When water monopolisation, privatisation, and widespread agrotoxin contamination are added, the result is a grave problem that can only be solved if this cycle of overuse, appropriation, and contamination is broken. The human right to water, and its global recognition as an uncommodifiable public good, must be central to the work of social movements in the coming decades.
The agrotoxin-induced health and environmental crisis
The industrial model of food production is predicated on the massive use of agrotoxins, since the sale of these poisons is the main source of agribusiness revenues. The sale of Roundup (the herbicide whose active ingredient is glyphosate) accounts for 40% of Monsanto’s revenues, a larger share than it derives from selling Roundup-resistant soybeans. 
Given this economic importance, it is understandable that the global rollout of agrotoxins had to be facilitated by turning the idea that there is no other way to farm into a matter of “common sense.” Not an easy task, given that agriculture was developed over a 10,000-year period during which agrotoxins were not available.
Be that as it may, the crisis caused by the massive contamination of soils, water, and ecosystems, and the grave human health problems they cause, has been recognised at the global level. The 2017 report to the General Assembly by the Special Rapporteur on the Right to Food states: “Pesticides, which have been aggressively promoted, are a global human rights concern, and their use can have very detrimental consequences on the enjoyment of the right to food. Defined as any substance or mixture of substances of chemical and biological ingredients intended to repel, destroy or control any pest or regulate plant growth, pesticides are responsible for an estimated 200,000 acute poisoning deaths each year, 99 per cent of which occur in developing countries, where health, safety and environmental regulations are weaker and less strictly applied.”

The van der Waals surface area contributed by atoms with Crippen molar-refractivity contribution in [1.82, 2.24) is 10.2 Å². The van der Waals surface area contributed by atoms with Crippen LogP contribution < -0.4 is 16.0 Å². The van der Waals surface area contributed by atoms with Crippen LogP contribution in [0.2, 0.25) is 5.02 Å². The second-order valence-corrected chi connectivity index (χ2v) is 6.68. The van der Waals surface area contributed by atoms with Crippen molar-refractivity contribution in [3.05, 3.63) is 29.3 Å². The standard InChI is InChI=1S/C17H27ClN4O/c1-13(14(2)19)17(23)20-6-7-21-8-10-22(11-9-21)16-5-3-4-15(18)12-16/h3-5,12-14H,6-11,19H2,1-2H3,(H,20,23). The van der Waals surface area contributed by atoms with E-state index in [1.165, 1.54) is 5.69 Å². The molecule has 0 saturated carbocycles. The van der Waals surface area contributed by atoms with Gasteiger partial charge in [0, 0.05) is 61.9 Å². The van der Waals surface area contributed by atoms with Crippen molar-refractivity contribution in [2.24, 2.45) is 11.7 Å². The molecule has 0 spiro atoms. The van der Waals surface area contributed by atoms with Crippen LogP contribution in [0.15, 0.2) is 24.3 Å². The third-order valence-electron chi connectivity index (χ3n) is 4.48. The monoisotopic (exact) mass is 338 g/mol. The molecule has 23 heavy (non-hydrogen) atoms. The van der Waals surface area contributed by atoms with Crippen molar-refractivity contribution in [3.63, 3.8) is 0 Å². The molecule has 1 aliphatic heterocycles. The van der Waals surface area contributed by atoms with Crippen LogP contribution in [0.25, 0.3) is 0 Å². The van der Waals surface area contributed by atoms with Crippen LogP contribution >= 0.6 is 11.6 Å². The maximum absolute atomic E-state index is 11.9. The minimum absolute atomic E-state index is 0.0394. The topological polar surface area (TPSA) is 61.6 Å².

The same report also states: “The assertion promoted by the agrochemical industry that pesticides are necessary to achieve food security is not only inaccurate, but dangerously misleading. In principle, there is adequate food to feed the world; inequitable production and distribution systems present major blockages that prevent those in need from accessing it.”
Destruction of agricultural biodiversity